By Paul Dobbyn
THE priests of Cairns diocese are among local leaders delivering a message of support as the community struggles to deal with the impact of the recent deaths of eight children in Manoora.
A funeral service for the children, aged between two and 14 found dead at a Murray Street house on December 19, was to be held at the Cairns Convention Centre on January 10.
Up to 3000 people were expected to attend.
Northern Beaches parish priest Fr Neil Muir said Masses continued to be offered “in prayerful support” throughout the diocese for the victims and their families and friends.
“Some of the relatives are part of the Catholic Church here and I spoke with several of them at Masses on the Northern Beaches,” he said.
“This is a tragedy which stretches across all denominations.”
Fr Muir said the Church in Cairns had also offered various forms of practical support.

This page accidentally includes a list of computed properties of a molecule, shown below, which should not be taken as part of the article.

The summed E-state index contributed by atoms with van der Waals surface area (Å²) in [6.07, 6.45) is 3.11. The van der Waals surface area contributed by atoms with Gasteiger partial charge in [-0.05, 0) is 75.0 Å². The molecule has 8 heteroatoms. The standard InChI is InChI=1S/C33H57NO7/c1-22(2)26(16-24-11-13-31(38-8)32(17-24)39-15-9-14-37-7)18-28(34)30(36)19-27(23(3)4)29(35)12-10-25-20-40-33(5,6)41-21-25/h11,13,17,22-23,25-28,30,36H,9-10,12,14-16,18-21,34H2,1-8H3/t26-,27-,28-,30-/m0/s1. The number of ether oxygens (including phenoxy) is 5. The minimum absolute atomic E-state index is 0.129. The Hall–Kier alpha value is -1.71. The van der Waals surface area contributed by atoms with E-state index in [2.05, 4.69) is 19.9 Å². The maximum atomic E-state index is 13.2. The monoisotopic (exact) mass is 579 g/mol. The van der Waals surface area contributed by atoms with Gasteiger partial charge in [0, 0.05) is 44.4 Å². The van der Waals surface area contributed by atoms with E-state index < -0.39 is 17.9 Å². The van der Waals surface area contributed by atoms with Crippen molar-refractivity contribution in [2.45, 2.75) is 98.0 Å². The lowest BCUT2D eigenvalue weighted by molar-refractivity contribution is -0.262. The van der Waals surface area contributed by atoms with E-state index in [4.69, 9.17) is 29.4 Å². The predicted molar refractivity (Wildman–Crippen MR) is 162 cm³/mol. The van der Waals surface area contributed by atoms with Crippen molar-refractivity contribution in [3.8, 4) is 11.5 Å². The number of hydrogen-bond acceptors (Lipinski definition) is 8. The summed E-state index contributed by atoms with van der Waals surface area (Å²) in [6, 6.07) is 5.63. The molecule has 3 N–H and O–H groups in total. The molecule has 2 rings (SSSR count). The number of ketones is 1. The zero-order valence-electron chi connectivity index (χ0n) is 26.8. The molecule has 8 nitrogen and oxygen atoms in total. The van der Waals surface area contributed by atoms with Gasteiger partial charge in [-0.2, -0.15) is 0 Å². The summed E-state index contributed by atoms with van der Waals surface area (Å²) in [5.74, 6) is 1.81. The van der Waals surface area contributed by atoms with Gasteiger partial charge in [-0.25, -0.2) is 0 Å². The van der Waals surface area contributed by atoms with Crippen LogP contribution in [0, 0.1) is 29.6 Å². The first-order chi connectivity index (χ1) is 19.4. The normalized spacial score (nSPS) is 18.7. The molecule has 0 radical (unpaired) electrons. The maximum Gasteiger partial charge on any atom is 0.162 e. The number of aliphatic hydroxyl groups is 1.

“I know Bishop (James) Foley offered St Monica’s Cathedral for the funeral service, but in the end the event became too massive to be accommodated there,” he said.
“I also know the bishop visited Murray Street to support neighbours around the house where the children were found.
“I also understand the Mercy Sisters from the Seville Conference Centre offered accommodation which people from elsewhere attending the funeral have taken up.”
Cairns diocese’s Board of Justice and Care member Fr Karel Duivenvoorden has been liaising with Cairns Centacare to ensure the diocese’s priests have a unified message to deliver in their homilies.
Service executive director Helga Biro said Centacare was among local agencies offering counselling and other services to anyone needing support.
“I’ve also sent Father Karel several messages to pass on to the diocese’s priests for use in their homilies,” she said.
“They are among leaders who can help community members care and look out for each other in this difficult time.”
Cairns Police Acting Superintendent Rhys Newton said it was vital the community reached out for help from various agencies if required.
“There is no right or wrong way to grieve the loss of life and there are many support services available to help people cope in times of need,” he said.